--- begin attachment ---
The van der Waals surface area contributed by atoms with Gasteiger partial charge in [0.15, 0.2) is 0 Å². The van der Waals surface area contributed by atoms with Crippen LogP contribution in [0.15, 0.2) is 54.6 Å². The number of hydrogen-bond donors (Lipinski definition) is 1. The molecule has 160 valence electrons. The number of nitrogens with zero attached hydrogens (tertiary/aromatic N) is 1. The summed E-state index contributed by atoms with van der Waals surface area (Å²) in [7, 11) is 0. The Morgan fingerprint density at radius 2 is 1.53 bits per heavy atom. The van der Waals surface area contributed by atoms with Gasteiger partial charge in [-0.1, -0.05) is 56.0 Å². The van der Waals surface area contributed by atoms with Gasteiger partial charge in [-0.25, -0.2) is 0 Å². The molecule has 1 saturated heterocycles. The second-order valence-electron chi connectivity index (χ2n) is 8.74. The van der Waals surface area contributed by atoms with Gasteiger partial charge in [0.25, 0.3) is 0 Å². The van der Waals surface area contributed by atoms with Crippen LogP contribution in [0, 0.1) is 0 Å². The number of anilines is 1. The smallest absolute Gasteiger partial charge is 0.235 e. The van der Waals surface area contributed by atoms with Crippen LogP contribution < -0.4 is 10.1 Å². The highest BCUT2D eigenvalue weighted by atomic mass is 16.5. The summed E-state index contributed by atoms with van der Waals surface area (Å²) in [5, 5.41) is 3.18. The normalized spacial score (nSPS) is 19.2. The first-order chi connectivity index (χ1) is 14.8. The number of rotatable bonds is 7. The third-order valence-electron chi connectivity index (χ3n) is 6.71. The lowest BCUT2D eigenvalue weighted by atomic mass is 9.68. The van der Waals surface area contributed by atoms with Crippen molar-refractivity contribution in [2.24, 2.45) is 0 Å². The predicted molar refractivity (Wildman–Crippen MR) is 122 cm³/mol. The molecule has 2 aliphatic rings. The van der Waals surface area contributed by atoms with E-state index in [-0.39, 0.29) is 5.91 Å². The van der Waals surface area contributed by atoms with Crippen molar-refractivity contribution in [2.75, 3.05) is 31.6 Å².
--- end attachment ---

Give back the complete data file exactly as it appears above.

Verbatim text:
The van der Waals surface area contributed by atoms with Gasteiger partial charge in [0.15, 0.2) is 0 Å². The van der Waals surface area contributed by atoms with Crippen LogP contribution in [0.15, 0.2) is 54.6 Å². The number of hydrogen-bond donors (Lipinski definition) is 1. The molecule has 160 valence electrons. The number of nitrogens with zero attached hydrogens (tertiary/aromatic N) is 1. The summed E-state index contributed by atoms with van der Waals surface area (Å²) in [7, 11) is 0. The Morgan fingerprint density at radius 2 is 1.53 bits per heavy atom. The van der Waals surface area contributed by atoms with Gasteiger partial charge in [-0.1, -0.05) is 56.0 Å². The van der Waals surface area contributed by atoms with Gasteiger partial charge in [-0.25, -0.2) is 0 Å². The molecule has 1 saturated heterocycles. The second-order valence-electron chi connectivity index (χ2n) is 8.74. The van der Waals surface area contributed by atoms with Gasteiger partial charge in [0.25, 0.3) is 0 Å². The van der Waals surface area contributed by atoms with Crippen LogP contribution in [0, 0.1) is 0 Å². The number of anilines is 1. The smallest absolute Gasteiger partial charge is 0.235 e. The van der Waals surface area contributed by atoms with Crippen LogP contribution < -0.4 is 10.1 Å². The highest BCUT2D eigenvalue weighted by atomic mass is 16.5. The summed E-state index contributed by atoms with van der Waals surface area (Å²) in [5, 5.41) is 3.18. The normalized spacial score (nSPS) is 19.2. The first-order chi connectivity index (χ1) is 14.8. The number of rotatable bonds is 7. The third-order valence-electron chi connectivity index (χ3n) is 6.71. The lowest BCUT2D eigenvalue weighted by atomic mass is 9.68. The van der Waals surface area contributed by atoms with Crippen molar-refractivity contribution in [2.24, 2.45) is 0 Å². The predicted molar refractivity (Wildman–Crippen MR) is 122 cm³/mol. The molecule has 2 aliphatic rings. The van der Waals surface area contributed by atoms with E-state index in [-0.39, 0.29) is 5.91 Å². The van der Waals surface area contributed by atoms with Crippen molar-refractivity contribution in [2.75, 3.05) is 31.6 Å².